According to a 2018 Stanford University report, only about half of Americans have a retirement plan provided by their employer, and the majority of adults are not saving enough for retirement. Having any kind of retirement plan puts Alaska teachers ahead of the game relative to the general population.
But there’s one big difference: Alaska is one of 15 states that opted out of Social Security for government employees in the 1950s.
How much do Americans rely on Social Security? The Social Security Administration reports that 50 percent of retired couples, and 70 percent of single retirees, get at least half of their income from Social Security benefits. For 21 percent of married retirees, Social Security is at least 90 percent of their income; among single retirees, that share jumps to 45 percent.
But spend your entire career teaching in the 49th state and you’ll end up among the 3 percent of Americans who receive zero Social Security benefits. Even Alaska teachers who have earned Social Security benefits through work in the private sector will see those benefits reduced under a law called the Windfall Elimination Provision, which is designed to prevent pensioned workers from double-dipping.
As long as the defined benefit plan is solvent, teachers in Tier I and Tier II likely don’t have much reason to worry. But Tier III employees are in a unique -- and precarious -- situation, according to Doonan. Alaska is now the only state that doesn’t have some form of open defined benefit pension plan.
“On top of not having access to (defined benefit) in Alaska, they don’t have access to Social Security,” Doonan said. “It becomes, frankly, a more dangerous combination.”
It’s likely that most Tier III teachers won’t have enough to live on in retirement. An analysis prepared by the Alaska Department of Revenue projects that teachers enrolled in the current plan have only a 31 percent chance of successfully funding a 30-year retirement -- a length that is increasingly realistic.
“Right now, financial advisers generally recommend saving 12 to 15 percent of pay for people that have Social Security,” Doonan said. “Teachers have 15 percent going in (to their plans) and they don’t have Social Security.”
“That’s a concept that’s so hard to understand -- the idea that somebody can outlive their money and end up in a position where they will have zero income, for someone who’s worked 40 years,” said NEA-Alaska President Tim Parker.
To guard against poverty in retirement, NEA-Alaska recommends its members meet with a financial advisor to consider setting aside additional money into a retirement savings account. Members who have gone through this process have reported that they are being told to save an additional 10 to 25 percent of their salaries. Parker admits it’s a pretty significant share to sock away, particularly for young teachers who may be carrying a heavy student debt load.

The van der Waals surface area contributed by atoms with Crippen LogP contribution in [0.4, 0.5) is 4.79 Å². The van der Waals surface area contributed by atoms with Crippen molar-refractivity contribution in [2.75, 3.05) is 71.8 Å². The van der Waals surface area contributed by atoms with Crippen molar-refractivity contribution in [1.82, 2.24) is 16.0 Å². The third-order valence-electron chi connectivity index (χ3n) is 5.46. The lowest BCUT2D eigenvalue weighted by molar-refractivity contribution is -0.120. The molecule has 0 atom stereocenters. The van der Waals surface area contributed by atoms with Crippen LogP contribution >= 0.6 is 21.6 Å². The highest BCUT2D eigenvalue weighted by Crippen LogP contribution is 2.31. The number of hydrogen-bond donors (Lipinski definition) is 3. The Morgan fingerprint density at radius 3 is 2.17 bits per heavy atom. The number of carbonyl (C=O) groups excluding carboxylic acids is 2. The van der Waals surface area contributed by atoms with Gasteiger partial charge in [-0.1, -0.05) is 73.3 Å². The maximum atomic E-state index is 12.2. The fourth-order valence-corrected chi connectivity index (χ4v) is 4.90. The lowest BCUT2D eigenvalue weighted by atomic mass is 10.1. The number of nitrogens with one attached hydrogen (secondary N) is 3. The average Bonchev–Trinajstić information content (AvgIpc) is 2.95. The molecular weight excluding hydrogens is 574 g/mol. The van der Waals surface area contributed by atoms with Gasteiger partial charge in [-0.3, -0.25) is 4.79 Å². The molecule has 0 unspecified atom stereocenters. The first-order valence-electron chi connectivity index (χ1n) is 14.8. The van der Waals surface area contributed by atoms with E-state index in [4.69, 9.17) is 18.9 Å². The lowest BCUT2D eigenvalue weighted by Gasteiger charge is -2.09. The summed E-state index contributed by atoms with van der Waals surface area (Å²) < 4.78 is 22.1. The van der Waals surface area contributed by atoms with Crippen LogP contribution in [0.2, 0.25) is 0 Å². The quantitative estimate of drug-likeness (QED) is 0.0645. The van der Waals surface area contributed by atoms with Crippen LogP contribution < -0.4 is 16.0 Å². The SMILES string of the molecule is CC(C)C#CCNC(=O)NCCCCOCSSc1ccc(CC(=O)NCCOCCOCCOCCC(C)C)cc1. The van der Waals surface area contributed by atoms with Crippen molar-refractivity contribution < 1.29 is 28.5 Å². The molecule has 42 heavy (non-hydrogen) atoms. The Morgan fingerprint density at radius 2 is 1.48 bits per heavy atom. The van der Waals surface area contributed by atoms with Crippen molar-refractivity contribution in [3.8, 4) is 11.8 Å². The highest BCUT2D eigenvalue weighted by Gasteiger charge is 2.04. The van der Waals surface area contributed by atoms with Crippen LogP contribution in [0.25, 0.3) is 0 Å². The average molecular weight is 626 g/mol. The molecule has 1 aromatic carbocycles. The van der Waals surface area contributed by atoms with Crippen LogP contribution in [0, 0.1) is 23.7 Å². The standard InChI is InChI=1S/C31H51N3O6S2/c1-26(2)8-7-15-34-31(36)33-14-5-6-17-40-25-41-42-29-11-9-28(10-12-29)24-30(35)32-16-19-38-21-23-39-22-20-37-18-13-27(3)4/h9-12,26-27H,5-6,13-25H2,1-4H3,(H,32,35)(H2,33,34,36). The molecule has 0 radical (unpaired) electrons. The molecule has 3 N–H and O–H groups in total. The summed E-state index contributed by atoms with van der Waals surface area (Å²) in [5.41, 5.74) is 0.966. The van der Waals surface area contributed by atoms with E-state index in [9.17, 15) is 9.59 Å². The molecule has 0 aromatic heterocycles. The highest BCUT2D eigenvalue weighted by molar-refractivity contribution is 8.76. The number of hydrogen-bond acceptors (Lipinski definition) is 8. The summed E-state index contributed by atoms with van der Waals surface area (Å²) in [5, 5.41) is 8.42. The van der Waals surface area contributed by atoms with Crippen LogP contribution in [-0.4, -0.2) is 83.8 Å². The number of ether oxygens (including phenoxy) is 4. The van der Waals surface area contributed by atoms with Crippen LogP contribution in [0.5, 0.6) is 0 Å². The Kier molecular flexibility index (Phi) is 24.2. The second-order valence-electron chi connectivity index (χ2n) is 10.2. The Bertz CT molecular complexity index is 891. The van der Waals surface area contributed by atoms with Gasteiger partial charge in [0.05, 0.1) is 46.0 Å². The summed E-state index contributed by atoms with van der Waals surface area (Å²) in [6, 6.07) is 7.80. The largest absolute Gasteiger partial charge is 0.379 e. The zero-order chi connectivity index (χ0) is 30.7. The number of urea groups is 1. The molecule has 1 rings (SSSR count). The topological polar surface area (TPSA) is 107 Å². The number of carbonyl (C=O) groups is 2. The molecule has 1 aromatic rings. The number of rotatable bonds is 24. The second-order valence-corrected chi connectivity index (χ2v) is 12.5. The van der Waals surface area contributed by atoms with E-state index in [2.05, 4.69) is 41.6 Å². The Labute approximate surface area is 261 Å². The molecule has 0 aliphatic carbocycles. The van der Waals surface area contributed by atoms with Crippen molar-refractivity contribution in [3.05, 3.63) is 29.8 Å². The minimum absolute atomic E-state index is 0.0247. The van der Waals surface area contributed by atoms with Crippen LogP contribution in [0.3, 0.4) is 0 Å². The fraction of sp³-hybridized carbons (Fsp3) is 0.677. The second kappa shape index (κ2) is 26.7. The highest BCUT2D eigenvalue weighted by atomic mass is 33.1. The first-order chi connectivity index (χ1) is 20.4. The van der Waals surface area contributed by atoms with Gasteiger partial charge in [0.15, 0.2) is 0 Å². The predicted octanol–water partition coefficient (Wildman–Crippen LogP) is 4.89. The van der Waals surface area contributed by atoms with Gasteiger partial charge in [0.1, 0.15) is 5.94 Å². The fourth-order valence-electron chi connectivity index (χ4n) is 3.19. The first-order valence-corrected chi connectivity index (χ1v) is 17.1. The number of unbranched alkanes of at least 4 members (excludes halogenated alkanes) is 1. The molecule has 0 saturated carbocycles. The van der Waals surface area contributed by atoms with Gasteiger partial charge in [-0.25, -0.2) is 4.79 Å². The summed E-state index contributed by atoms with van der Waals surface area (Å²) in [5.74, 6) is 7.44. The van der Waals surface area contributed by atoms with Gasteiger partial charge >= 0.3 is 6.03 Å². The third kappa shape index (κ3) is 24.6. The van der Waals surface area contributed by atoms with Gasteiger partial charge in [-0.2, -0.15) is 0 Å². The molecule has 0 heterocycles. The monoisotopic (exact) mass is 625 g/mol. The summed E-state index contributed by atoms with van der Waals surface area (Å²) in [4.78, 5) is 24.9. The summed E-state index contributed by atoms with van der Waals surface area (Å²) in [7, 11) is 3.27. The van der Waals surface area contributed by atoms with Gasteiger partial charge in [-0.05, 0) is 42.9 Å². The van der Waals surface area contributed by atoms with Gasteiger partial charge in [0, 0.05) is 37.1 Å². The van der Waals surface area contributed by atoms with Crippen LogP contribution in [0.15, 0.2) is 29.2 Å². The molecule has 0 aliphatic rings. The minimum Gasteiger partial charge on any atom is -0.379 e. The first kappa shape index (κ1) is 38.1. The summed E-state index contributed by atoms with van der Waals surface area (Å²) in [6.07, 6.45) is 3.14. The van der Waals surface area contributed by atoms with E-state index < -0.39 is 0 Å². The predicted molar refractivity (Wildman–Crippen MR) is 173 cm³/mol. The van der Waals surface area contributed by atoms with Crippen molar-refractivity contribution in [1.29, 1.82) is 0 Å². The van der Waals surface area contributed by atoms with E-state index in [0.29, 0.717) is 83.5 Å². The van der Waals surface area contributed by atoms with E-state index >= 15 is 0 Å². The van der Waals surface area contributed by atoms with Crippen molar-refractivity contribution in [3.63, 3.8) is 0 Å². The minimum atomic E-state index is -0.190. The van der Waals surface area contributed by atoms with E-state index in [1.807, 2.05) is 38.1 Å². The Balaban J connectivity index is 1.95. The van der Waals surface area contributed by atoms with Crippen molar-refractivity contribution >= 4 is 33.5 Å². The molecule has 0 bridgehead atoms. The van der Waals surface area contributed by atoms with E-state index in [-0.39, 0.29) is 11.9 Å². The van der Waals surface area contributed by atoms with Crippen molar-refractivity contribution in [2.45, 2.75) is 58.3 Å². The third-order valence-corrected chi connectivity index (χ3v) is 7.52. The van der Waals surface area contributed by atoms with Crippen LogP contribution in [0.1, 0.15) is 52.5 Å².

“Is it remotely possible?” Parker asked. “Not really. Not unless you have four roommates or a rich spouse. It’s unrealistic to expect somebody making $55,000 a year to put away an extra 25 percent.”
Bera concurred. He opened a Roth IRA to supplement his pension, but he knows that isn’t realistic for many recent college graduates.
“When I graduated in 2003, college debt wasn’t like it is now,” Bera said. “I walked away from college with, like, $33,000 in student loans. You can swallow that. That is not the case now.”
Districts, teachers could opt in
At their delegate assembly last January, NEA-Alaska members voted to direct Parker to research what it would take to get them into Social Security. What he learned is that the process would need to begin with a vote by a local school board.
“Any single district can allow a vote to opt back into Social Security,” Parker said. “That option is right there in front of us.” From there, teachers in the district would decide the matter, either a straight up-or-down vote or an opt-in vote that would allow in those who wished to join, while other positions would be phased into Social Security as employees left and were replaced.
But, he added, a school district that wanted to opt in to Social Security would have to be prepared to pay for it.
“They’re on the hook for 6.2 percent for every one of their employees, every year,” Parker said. “The employee is also on the hook for 6.2 percent. These things all happen in addition to the numbers that are going in on the defined contribution side.”
At a time when state funding is tight, he acknowledged that might be a tough sale.
“Where do you find an extra 6.2 percent?” Parker asked. “It’s not an easy thing. Our budgets are very tight.”
Still, Parker said he wouldn’t be surprised to see some of the state’s smaller districts, where teacher turnover is especially high, opt in to Social Security as a way to attract candidates.
The recruitment and retention power could be significant, agreed Bera, particularly combined with all the usual things that draw new people to Alaska.
“My gosh, we love the outdoors and the fishing, and there’s so many positives in the state,” Bera said. “I think we could attract some great teachers.”
As for Bera himself, he’s planning to make his life in Alaska. He knows he’s in a good spot -- now he’d like to help find a solution that will give his colleagues in Tier III the same certainty that he has.
“You’re kind of putting all your eggs in one basket, but at least it’s a pension,” Bera said. “The longer we stay, the more of our eggs are in this basket.”
CORRECTION: An earlier version of this story incorrectly reported that TRS Tier III participants are enrolled in a 403(b) retirement fund. The 403(b) plan is an annuity to which teachers may opt to make additional pretax contributions; the state does not contribute any funds to those plans.
Presented by NEA-Alaska, an organization of 13,000+ members who work in Alaska’s schools. NEA-Alaska exists to be an advocate for an excellent public education for each child in Alaska and to advance the interests of public school employees.
This story was produced by the creative services department of the Anchorage Daily News in collaboration with the Sponsor. The ADN newsroom was not involved in its production.